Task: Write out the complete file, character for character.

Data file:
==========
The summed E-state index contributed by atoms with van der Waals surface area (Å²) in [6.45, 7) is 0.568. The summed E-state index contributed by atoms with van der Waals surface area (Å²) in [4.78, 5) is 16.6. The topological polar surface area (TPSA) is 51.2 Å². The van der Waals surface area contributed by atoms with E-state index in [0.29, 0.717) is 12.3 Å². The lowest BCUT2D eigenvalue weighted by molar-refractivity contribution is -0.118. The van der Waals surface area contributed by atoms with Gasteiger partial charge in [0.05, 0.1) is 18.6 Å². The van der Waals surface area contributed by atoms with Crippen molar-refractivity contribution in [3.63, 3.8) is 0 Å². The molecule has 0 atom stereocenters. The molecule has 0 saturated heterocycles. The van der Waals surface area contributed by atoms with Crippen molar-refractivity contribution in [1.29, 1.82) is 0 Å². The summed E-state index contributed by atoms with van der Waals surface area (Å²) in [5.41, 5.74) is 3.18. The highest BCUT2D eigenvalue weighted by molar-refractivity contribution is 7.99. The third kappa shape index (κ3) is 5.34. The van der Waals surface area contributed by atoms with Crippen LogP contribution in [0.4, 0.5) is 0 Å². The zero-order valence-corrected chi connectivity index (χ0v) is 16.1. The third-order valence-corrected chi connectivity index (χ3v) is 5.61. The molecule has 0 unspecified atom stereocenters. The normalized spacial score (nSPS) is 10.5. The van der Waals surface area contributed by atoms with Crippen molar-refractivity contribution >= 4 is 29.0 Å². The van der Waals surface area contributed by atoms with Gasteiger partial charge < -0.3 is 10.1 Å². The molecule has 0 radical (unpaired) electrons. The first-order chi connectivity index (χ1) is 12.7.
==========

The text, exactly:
The summed E-state index contributed by atoms with van der Waals surface area (Å²) in [6.45, 7) is 0.568. The summed E-state index contributed by atoms with van der Waals surface area (Å²) in [4.78, 5) is 16.6. The topological polar surface area (TPSA) is 51.2 Å². The van der Waals surface area contributed by atoms with E-state index in [0.29, 0.717) is 12.3 Å². The lowest BCUT2D eigenvalue weighted by molar-refractivity contribution is -0.118. The van der Waals surface area contributed by atoms with Gasteiger partial charge in [0.05, 0.1) is 18.6 Å². The van der Waals surface area contributed by atoms with Crippen molar-refractivity contribution in [3.63, 3.8) is 0 Å². The molecule has 0 atom stereocenters. The molecule has 0 saturated heterocycles. The van der Waals surface area contributed by atoms with Crippen molar-refractivity contribution in [1.29, 1.82) is 0 Å². The summed E-state index contributed by atoms with van der Waals surface area (Å²) in [5.41, 5.74) is 3.18. The highest BCUT2D eigenvalue weighted by molar-refractivity contribution is 7.99. The third kappa shape index (κ3) is 5.34. The van der Waals surface area contributed by atoms with Crippen LogP contribution in [0.4, 0.5) is 0 Å². The zero-order valence-corrected chi connectivity index (χ0v) is 16.1. The third-order valence-corrected chi connectivity index (χ3v) is 5.61. The molecule has 0 unspecified atom stereocenters. The normalized spacial score (nSPS) is 10.5. The van der Waals surface area contributed by atoms with Crippen molar-refractivity contribution >= 4 is 29.0 Å². The van der Waals surface area contributed by atoms with Gasteiger partial charge < -0.3 is 10.1 Å². The molecule has 0 radical (unpaired) electrons. The first-order chi connectivity index (χ1) is 12.7.